An In-Depth Look at the Zenith Manufacture, Now Open to the World
Once upon a time, there was an authentic attic where one of the most unbelievable stories in watchmaking was told: that of a certain character whose disobedience helped to save Swiss mechanical watchmaking.
In Switzerland, it's well known that strong characters are commonplace. The rigours of winter, the harshness of the climate and the isolation of life in the mountains impose pressures on human beings that make them more solid, more resistant and therefore certainly more inclined to camp on their certainties.
The visionary and the legendary calibre
Georges Favre-Jacot had to be a visionary, even a little crazy, to dare to set up his first workshop in 1865, destined to become, under his vision as a pioneer of industrialisation, a true Manufacture entirely dedicated to the perfection of a calibre called Zenith. A caliber, a watch, a brand at last. A brand with a rich history that has won over 2300 precision prices, with the launch and exploitation of a mythical high-frequency calibre, the El Primero. A calibre which is about to celebrate a jubilee date and which, in the second breath of its industrial existence, helped to save the company as well as three of its neighbours, the Ebel, Cartier and Rolex brands. All in all, four industrial routes, though violently heckled by the most violent crises in the sector, which saved their lives.
In fact, it was only a matter of time before these current jewels of watchmaking excellence, which carried an enormous dose of Swissness, collapsed and disappeared forever. Because, in the rubbish bins crowded with a crisis that decimated the branch, amputated two-thirds of its jobs - that is to say about 60,000 unemployed people - there were tons of identity grabs, sacrificed tools, supplies and components destroyed. The factor responsible was this ultra-precise quartz from Japan, which momentarily eclipsed the love of the world consumer for Swiss watches. A quartz that fascinated the managers of the time. For a large part of them, it is in this direction that it was now necessary to go. The management of Zenith at the time, freshly passed into American hands, was of this opinion. The time had come to turn one's back completely on what had always been done until now, namely mechanical watchmaking. Quartz, all-quartz, was now the future.
Civic watchmaking, Charly's disobedience
At that time, in the mid-1970s, a workshop manager named Charles Vermot was unable to resign himself. He was ordered to dump everything, refused and tried to convince his superiors. "You are wrong" he wrote to them in a touching, determined letter. "Wrong not to believe in the mechanical chronograph" he persisted. He didn't care if he was right, he just wanted to convince, protect priceless treasures from the managerial vision of the "enlightened of the time".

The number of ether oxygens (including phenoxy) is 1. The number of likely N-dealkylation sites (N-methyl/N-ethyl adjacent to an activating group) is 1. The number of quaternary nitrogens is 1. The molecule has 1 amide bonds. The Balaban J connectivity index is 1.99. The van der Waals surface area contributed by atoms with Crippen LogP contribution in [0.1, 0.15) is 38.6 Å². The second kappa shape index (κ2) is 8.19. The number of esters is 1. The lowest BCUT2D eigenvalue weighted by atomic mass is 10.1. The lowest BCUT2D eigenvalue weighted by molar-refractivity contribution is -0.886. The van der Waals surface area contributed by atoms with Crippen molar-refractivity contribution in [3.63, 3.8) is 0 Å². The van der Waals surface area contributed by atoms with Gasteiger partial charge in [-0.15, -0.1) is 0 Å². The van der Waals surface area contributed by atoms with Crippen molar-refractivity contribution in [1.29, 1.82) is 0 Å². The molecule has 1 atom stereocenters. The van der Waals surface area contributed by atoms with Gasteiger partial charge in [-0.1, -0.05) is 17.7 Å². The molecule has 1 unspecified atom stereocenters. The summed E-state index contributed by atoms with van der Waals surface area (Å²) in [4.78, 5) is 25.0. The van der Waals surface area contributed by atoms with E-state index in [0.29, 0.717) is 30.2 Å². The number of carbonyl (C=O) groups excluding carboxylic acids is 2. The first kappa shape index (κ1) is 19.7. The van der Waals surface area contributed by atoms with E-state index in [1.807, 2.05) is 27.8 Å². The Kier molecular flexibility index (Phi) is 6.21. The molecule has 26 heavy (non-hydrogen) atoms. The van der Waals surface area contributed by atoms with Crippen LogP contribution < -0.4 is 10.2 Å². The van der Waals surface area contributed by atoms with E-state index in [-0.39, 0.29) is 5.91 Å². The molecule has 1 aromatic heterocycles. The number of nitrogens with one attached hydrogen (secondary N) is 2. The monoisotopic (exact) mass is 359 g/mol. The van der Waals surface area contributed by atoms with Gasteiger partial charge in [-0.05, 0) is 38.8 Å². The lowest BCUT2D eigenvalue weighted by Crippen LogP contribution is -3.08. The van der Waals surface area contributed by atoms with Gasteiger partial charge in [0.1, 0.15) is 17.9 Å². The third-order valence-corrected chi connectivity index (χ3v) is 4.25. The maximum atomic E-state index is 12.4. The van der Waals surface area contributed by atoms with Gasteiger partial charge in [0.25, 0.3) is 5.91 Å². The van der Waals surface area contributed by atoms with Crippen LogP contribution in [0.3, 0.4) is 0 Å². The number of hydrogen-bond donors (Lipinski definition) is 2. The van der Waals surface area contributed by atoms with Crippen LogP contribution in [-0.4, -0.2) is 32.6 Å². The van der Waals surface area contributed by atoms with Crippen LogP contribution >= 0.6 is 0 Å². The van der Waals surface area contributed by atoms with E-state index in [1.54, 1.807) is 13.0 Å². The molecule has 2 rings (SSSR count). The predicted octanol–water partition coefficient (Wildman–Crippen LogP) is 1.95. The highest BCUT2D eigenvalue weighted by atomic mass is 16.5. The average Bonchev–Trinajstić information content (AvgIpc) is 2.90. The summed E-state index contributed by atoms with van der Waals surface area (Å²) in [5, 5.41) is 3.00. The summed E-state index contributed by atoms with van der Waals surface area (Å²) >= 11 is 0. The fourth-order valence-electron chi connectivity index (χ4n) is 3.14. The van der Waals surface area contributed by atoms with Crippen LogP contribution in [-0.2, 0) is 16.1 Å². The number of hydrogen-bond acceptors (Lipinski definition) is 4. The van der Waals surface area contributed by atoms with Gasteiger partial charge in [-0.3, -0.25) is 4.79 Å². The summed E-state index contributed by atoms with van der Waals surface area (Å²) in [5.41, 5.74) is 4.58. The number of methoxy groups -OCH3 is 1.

There, in this attic no longer sprinkled with dust but with magic powder, one can watch the interview of this Charly, found by the French-speaking Swiss television. It is one of the highlights of the "Star World of Zenith" (the star world of Zenith), this very first visit of the Manufacture opened for the general public by the official organization of Neuchâtel Tourism. This man had nothing of a strong head, he was moving, humble. On the screen, he appears almost embarrassed to have disobeyed. He, the insignificant worker of the Ponts de Martel, he whom one could never have imagined daring to resist, found himself in the posture of the obstinate, the recalcitrant. Concretely, he thus undertook to hide in this concealed attic, the small machines, the stamps, the plans as well as all that could have had an importance and an interest in the manufacture of this mythical calibre, this DNA on which the brand does not finish building and developing.
A visit of the Manufacture open to the public
From now on, the general public, tourists from the surrounding area as well as those from far away, will be able to cross this high watchmaking site. Baptized "The Starry World of Zenith", the visit will be possible every Friday, alone or in group and for a modest fee of CHF 40.00. Its layout lies in the heart of this immense complex of buildings, grouped on hillsides, a few metres from a railway station, and above all, in the heart of watchmaking soil protected by the inclusion in 2009 of the towns of La Chaux-de-Fonds and Le Locle on UNESCO's World Heritage List. An initiatory pilgrimage conceived by a team composed of watchmakers, historians and scenographers.
Until then, despite their efforts in Watch Valley or to put into perspective all the surrounding museums, politicians and ambassadors of the Canton of Neuchâtel had never managed to "get to the heart of the matter", i.e. to cross the psychological and technical armour of the major manufacturers. It is a bit as if, in the middle of a visit to Burgundy or Champagne, tourists and wine enthusiasts are systematically forbidden access to a model cellar, to a tasting followed by an incentive to purchase. Then came the meeting that unblocked the situation: the managers of Neuchâtel Tourism and Economic Promotion met Jean-Claude Biver, boss of the Watches Division of the LVMH group, owner of Zenith. Man is also known for his strong temperament and determination to move mountains.
In Le Locle, at the radiant end of April 2018, there was talk of an iconic calibre, the rich history of a brand... and of a man who disobeyed. His disobedience even appeals to Julien Tornare, CEO of Zenith, who remembers being, at school age, marked by the sentence of one of his teachers: "Never trust the expert". In other words, stop buying what you're told, stop reading this article. Make up your own mind, treat yourself to this two-hour tour in the heart of one of the legendary Manufactures of Swiss watchmaking, a magical territory that until now was only reserved for a privileged few.